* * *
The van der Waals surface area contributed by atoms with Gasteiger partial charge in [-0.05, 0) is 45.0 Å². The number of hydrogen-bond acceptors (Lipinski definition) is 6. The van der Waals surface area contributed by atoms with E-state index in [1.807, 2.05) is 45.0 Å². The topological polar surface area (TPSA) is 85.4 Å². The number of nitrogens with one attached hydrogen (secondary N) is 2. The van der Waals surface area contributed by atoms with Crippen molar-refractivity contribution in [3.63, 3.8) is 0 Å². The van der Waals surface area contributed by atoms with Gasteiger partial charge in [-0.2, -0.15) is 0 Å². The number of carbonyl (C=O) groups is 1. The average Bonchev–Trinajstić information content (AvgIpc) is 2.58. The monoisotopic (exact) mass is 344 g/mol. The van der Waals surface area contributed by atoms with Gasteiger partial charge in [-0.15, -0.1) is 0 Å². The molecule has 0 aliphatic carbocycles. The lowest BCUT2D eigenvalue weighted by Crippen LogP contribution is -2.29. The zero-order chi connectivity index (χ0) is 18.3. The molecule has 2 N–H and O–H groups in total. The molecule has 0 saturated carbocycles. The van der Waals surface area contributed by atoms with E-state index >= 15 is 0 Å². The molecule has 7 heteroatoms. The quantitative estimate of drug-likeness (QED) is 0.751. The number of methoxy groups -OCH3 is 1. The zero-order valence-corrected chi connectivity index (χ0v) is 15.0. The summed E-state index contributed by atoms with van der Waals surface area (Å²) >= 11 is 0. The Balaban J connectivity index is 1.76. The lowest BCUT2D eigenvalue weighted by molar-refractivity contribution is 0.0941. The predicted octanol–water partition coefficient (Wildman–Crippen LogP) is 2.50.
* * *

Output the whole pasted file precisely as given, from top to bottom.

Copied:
The van der Waals surface area contributed by atoms with Gasteiger partial charge in [-0.05, 0) is 45.0 Å². The number of hydrogen-bond acceptors (Lipinski definition) is 6. The van der Waals surface area contributed by atoms with E-state index in [1.807, 2.05) is 45.0 Å². The topological polar surface area (TPSA) is 85.4 Å². The number of nitrogens with one attached hydrogen (secondary N) is 2. The van der Waals surface area contributed by atoms with Crippen molar-refractivity contribution in [3.63, 3.8) is 0 Å². The van der Waals surface area contributed by atoms with Gasteiger partial charge in [-0.2, -0.15) is 0 Å². The number of carbonyl (C=O) groups is 1. The average Bonchev–Trinajstić information content (AvgIpc) is 2.58. The monoisotopic (exact) mass is 344 g/mol. The van der Waals surface area contributed by atoms with Gasteiger partial charge in [-0.15, -0.1) is 0 Å². The molecule has 0 aliphatic carbocycles. The lowest BCUT2D eigenvalue weighted by Crippen LogP contribution is -2.29. The zero-order chi connectivity index (χ0) is 18.3. The molecule has 2 N–H and O–H groups in total. The molecule has 0 saturated carbocycles. The van der Waals surface area contributed by atoms with E-state index >= 15 is 0 Å². The molecule has 7 heteroatoms. The quantitative estimate of drug-likeness (QED) is 0.751. The number of methoxy groups -OCH3 is 1. The zero-order valence-corrected chi connectivity index (χ0v) is 15.0. The summed E-state index contributed by atoms with van der Waals surface area (Å²) >= 11 is 0. The Balaban J connectivity index is 1.76. The lowest BCUT2D eigenvalue weighted by molar-refractivity contribution is 0.0941. The predicted octanol–water partition coefficient (Wildman–Crippen LogP) is 2.50.